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"On my part, I remain committed to the process of dialogue. It is my firm belief that dialogue and a willingness to look with honesty and clarity at the reality of Tibet can lead us to a viable solution."

Between Xinjiang and Tibet

July 15, 2009

Tuesday, 14 July 2009, 12:25 pm
Opinion: Tarek Cherkaoui
Between Xinjiang and Tibet

by Tarek Cherkaoui

The regrettable events in the Xinjiang province in China, following 
severe riots between the native Muslim Uyghurs and the migrant Chinese 
Hans, is another proof that minorities continue to suffer under the 
yoke of the Beijing regime. As matter of fact, the Uyghurs have 
endured for decades Beijing╒s discriminatory policies, which have not 
only infringed their basic political, economic and human rights, but 
have also transformed them into refugees in their own land as the 
result of internal migration programs that aim to perpetuate a 
demographic ethnic cleansing.

Since the mid-1990s, a series of human rights reports have emphasized 
the gravity of the situation in the province. They described a long 
list of human rights violations against the Uyghurs, which include 
prolonged arbitrary and incommunicado detention, severe torture of 
detainees, unfair political trials, and summary executions of 
political prisoners. The situation has worsened since 2001, when the 
Chinese government used the pretext of the ╥war on terror╙ to 
impose additional restrictions, some of which consider performing 
religious duties outside governmental control as ╥terrorism.╙ [1]

The Chinese state-sponsored narratives on terrorism succeeded in 
galvanizing the spirits of the majority inside China against the 
Uyghur minority. More importantly, the Chinese authorities obtained 
the tacit support of the Bush administration and its allies, and so 
Chinese exactions against the Uyghurs were often ignored by 
international mainstream media. By comparison, the Tibetan issue has 
been transformed onto cause cÄlÅbre, thanks to the Dalai Lama 
receiving the Nobel Prize in 1989. Since then, the Tibetan cause 
continues to receive the acclaims of world leaders and international 
media. Such difference in media coverage between Tibet and Xinjiang is 
perplexing because at the end of the day both regions suffer from the 
same root problem, namely their illegal annexation by China. But while 
media interest in Tibetan affairs triggered a huge mobilization of 
human rights organizations, the events in Xinjiang received only 
minimal coverage, and even then the tone was far less critical.

Media framing is the magic word here, for it is all about selecting 
certain facts at the expense of others with the purpose of 
constructing a certain worldview. This process involves problem 
definition, diagnosis, moral judgment, and suggesting the remedy. In 
the case of Tibet, the media script was faultless: the annexation of 
Tibet by China has brought sufferance and misery to Tibetans, who face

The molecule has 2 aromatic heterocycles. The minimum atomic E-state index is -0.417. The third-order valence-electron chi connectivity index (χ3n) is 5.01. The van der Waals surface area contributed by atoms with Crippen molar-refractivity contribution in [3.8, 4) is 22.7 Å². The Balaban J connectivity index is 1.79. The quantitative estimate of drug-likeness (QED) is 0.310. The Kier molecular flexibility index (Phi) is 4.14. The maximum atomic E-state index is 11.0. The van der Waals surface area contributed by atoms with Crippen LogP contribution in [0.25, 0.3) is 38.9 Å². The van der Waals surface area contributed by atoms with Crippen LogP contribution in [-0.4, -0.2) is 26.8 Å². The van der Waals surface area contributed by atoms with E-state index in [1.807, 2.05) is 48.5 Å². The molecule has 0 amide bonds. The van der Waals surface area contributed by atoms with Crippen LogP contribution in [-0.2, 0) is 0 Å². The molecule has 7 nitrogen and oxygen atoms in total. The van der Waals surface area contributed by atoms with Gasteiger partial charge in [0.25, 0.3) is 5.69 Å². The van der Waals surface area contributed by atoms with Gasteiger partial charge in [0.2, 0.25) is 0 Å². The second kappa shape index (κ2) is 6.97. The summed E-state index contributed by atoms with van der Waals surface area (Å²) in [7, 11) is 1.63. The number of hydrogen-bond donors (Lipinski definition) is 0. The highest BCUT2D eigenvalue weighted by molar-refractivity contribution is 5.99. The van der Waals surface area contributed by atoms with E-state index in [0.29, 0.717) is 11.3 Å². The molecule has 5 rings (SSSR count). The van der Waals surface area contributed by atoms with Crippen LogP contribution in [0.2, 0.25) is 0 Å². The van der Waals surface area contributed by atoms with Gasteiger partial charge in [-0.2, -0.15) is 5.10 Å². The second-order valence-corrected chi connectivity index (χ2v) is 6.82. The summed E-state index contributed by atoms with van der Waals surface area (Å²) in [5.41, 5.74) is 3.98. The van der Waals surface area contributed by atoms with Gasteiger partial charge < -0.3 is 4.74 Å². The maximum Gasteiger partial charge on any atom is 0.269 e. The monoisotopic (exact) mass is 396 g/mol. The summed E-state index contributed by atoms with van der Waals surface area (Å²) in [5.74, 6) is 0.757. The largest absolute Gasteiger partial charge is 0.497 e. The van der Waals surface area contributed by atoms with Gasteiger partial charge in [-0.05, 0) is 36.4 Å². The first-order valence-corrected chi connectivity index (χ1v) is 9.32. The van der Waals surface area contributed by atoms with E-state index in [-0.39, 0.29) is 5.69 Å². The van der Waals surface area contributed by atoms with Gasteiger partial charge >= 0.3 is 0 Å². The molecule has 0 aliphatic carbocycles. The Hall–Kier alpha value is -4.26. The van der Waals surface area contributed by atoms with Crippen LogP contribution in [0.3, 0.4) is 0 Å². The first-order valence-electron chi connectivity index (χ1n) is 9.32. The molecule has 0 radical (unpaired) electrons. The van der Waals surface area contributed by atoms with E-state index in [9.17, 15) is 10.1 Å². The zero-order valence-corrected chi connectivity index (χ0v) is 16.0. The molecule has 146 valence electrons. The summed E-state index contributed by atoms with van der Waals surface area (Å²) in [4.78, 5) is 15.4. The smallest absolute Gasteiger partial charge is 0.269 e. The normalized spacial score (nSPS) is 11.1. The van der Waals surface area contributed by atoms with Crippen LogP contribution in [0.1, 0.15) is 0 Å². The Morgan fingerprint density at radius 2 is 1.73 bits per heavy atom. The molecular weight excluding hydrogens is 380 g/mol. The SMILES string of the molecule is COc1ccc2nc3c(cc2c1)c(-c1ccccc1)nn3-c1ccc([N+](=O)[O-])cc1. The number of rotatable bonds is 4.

numerous grievances. The moral judgment was that China is illegally 
annexing Tibet, and therefore the prescribed solution is independence 
for Tibet.

But for Xinjiang, things are very different. International mainstream 
media prefers to deploy an episodic frame which offers╨ in the words 
of Professor Shanto Iyengar - only a passing parade of events, a 
╥context of no context.╙ Subsequently, it is very difficult to find 
out the source of the Uyghur problem because of this framing, and so 
instead of allocating responsibility ╨ as in the case of Tibet ╨ to 
the Chinese illegal annexation of Xinjiang, mainstream media deploy 
the ╥violence frame╙, which simplifies the situation into mere 
problems between Ethnic groups. The blame is put on the ╥mob╙, 
whatever that means, and the solution prescribed is that violence 
should stop and the situation brought back to normal, without any 
reference to the root causes. Evidently, such framing undermines the 
aspirations of the Uyghur people for equal rights and freedom, and 
transforms its cause into a mere security and social predicament.

It is a matter of fact that the media set news agendas and establish 
the salience of any given conflict. But to wait for international 
mainstream media to avoid informational biases and to offer consistent 
coverage on important issues, such as Xinjiang, may be just wishful 
thinking. Instead, the tremendous opportunities offered by new media 
ought to be used by the informed and concerned citizenry of the world 
to spread and share information about the deteriorating situation in 
Xinjiang. The plight of people there should not escape the radar 
anymore. The Uyghurs have suffered enough and for a long time╔they 
deserve not only to be heard, but also and especially supported.

[1] See Amnesty International Report: AI Index ASA 17/032/2001.


Tarek Cherkaoui is a doctoral candidate in communication studies at 
the Auckland University of Technology, New Zealand.
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